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House Judiciary Committee Passes 20 Week Abortion Ban in DC

On July 18, 2012, members of the U.S. Judiciary House Committee voted to pass a strict ban prohibiting abortions 20 weeks post-fertilization in the District of Columbia, with no exceptions other than the risk of death or irreversible physical impairment to a major bodily function of the pregnant woman.[1] Introduced in January 2012 by Representative Trent Franks (R-A.Z.),the Pain-Capable Unborn Child Protection Act (H.R. 3808) is predicated on the dubious notion that fetuses can feel pain at 20 weeks.[2] D.C. is the latest in a wave of unconstitutional 20 week abortion restrictions that started in Nebraska in 2010.[3] H.R. 3808 moved on to U.S. House of Representatives as the first bill ever introduced in Congress to ban abortion 20 weeks post-fertilization,[4] but failed to pass on July 31, 2012.
 
With the support of the anti-choice National Right to Life Committee (NLRC)and more than 200 congressional co-sponsors,[5] H.R.3808 passed the Republican dominated House Judiciary Committee with a vote of 18-14.[6] The majority of committee members blocked all amendments to the bill proposed by Democrats,[7] who unanimously voted against the bill.[8] No exceptions were provided for cases of rape or incest, and proponents of the bill even blocked an amendment allowing pregnant women with cancer to receive life-saving treatment if treatment was incompatible with their pregnancy.[9]
 
During a mark-up of the bill, Rep. Trent Franks stated the purpose of H.R.3808 is “to protect children from being torturously dismembered while they are fully capable of feeling pain.”[10] A laundry list of “legislative findings” within the bill acts as evidence for the existence of ‘fetal pain.’[11] Rep. Franks declared scientific consensus on ‘fetal pain’ is “almost universal,” but many in the scientific and medical community disagree.[12] In their recent paper in The Journal of Law, Medicine & Ethics, Glenn Cohen of Harvard Law School and Sadath Sayeed of Harvard Medical School concluded there is no conclusive evidence of fetal pain at 20 weeks.[13]  In addition, the American College of Gynecologists and Obstetricians stated it “knows of no legitimate scientific information that supports the statement that a fetus feels pain.”[14]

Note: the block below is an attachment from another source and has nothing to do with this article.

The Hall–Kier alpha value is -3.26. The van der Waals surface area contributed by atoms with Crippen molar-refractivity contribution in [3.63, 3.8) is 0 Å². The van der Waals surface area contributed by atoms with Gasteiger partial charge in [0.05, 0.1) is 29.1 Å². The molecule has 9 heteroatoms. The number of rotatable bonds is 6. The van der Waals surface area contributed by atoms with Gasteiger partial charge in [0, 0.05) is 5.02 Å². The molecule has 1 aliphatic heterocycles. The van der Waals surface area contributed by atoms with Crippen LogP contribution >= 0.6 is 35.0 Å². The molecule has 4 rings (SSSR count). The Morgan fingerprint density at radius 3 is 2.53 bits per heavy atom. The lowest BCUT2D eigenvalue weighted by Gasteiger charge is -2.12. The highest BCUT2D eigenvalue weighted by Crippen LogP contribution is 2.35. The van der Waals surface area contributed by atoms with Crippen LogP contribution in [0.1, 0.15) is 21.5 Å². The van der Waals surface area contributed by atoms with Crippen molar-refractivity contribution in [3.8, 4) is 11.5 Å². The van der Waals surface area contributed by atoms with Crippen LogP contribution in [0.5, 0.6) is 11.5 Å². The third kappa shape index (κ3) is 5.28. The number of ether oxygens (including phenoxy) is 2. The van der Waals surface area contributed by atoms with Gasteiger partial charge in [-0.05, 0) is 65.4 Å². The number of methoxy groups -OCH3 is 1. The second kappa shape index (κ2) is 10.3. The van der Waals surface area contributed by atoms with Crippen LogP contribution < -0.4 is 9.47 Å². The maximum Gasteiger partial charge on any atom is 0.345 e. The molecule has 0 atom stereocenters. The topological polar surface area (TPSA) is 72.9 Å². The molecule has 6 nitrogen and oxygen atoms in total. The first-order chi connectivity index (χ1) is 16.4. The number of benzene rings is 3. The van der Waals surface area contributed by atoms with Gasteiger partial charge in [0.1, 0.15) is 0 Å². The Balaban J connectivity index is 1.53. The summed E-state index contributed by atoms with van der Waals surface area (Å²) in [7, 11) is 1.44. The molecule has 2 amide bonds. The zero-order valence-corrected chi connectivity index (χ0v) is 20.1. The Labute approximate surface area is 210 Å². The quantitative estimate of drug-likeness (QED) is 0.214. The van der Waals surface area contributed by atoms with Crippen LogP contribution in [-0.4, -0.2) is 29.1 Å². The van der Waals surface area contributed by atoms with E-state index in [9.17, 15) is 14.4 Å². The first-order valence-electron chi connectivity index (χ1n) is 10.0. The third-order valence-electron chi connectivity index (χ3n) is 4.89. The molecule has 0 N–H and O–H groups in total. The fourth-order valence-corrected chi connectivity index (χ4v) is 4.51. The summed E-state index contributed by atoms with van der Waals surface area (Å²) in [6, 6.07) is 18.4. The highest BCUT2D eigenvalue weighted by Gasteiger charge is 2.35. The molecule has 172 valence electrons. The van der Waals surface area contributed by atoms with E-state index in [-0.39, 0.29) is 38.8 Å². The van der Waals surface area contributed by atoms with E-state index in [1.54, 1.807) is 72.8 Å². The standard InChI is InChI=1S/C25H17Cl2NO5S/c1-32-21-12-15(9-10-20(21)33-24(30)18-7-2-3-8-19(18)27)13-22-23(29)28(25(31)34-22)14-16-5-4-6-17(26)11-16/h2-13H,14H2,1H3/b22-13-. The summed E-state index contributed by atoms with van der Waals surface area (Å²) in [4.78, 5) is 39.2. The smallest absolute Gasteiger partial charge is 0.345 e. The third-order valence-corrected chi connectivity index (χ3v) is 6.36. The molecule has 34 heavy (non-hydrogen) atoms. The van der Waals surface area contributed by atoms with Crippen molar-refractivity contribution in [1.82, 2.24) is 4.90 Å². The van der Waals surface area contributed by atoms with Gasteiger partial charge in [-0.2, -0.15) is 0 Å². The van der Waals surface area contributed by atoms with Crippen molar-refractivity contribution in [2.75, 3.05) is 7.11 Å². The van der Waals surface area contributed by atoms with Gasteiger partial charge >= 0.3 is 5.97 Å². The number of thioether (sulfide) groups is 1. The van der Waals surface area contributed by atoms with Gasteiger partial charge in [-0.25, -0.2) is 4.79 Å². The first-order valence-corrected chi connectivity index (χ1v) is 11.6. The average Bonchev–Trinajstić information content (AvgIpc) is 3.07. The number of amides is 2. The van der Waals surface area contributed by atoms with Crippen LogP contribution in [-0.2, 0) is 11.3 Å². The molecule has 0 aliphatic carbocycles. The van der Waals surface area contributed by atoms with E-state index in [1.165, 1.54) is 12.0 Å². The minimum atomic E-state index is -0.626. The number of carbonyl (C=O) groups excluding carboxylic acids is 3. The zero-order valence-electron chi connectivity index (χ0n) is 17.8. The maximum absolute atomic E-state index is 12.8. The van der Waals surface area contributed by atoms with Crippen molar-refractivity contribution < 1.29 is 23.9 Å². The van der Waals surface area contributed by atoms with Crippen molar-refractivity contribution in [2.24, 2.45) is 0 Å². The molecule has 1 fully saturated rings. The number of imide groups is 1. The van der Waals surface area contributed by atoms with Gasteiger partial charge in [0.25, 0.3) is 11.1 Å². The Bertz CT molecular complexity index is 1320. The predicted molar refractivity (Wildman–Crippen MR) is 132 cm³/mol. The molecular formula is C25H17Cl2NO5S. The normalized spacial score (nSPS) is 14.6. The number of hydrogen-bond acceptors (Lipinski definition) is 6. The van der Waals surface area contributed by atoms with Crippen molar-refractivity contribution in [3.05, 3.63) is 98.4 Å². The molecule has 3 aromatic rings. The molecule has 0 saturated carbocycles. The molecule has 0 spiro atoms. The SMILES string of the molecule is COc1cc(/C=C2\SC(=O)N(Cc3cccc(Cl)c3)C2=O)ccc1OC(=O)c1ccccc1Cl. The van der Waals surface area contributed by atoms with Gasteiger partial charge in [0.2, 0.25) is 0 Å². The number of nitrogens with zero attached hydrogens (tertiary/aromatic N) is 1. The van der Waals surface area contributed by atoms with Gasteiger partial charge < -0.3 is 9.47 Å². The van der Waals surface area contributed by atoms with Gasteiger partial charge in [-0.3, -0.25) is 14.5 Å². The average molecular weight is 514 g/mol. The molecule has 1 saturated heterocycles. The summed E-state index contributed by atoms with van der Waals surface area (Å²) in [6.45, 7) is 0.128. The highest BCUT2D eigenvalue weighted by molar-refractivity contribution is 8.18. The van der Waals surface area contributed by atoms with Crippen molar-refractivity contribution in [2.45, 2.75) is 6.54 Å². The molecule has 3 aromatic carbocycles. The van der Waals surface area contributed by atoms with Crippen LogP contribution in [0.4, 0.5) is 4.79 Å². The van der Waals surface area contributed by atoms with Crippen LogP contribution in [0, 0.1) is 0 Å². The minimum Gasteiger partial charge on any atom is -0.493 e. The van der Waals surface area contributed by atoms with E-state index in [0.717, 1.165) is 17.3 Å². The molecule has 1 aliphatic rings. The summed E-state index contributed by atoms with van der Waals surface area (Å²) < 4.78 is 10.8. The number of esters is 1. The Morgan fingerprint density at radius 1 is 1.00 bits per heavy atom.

H.R. 3808 follows a series of unconstitutional abortion bills which were made laws and stand unchallenged. The Guttmacher Institute reports a total of 19 states have unconstitutional abortion policies restricting abortion past a certain gestational period, usually 20 or 24 weeks. Six of these state policies are based on the assertion that fetuses can feel pain at 20 weeks.[15] The Guttmacher Institute writes these laws are clearly unconstitutional, violating U.S. Supreme Court decisions affirming that states may not prohibit abortions necessary to preserve the health of the woman, as defined only by the woman’s physician.[16]
 
The bill provoked many D.C. residents who countered that Rep. Franks had no authority to impose laws on D.C. In May, fifty D.C. protestors organized by D.C. Vote and Planned Parenthood went to Rep. Franks’ office and dropped off plastic rats, pictures of potholes, and “other representations of municipal problems” they thought “Mayor Franks” should address if he was going to start writing laws on behalf of D.C. residents. [17] To make matters worse, Del. Eleanor Holmes Norton (D), the district’s sole congressional representative, was denied her request to speak as a witness in a House subcommittee hearing in May by Republicans.[18]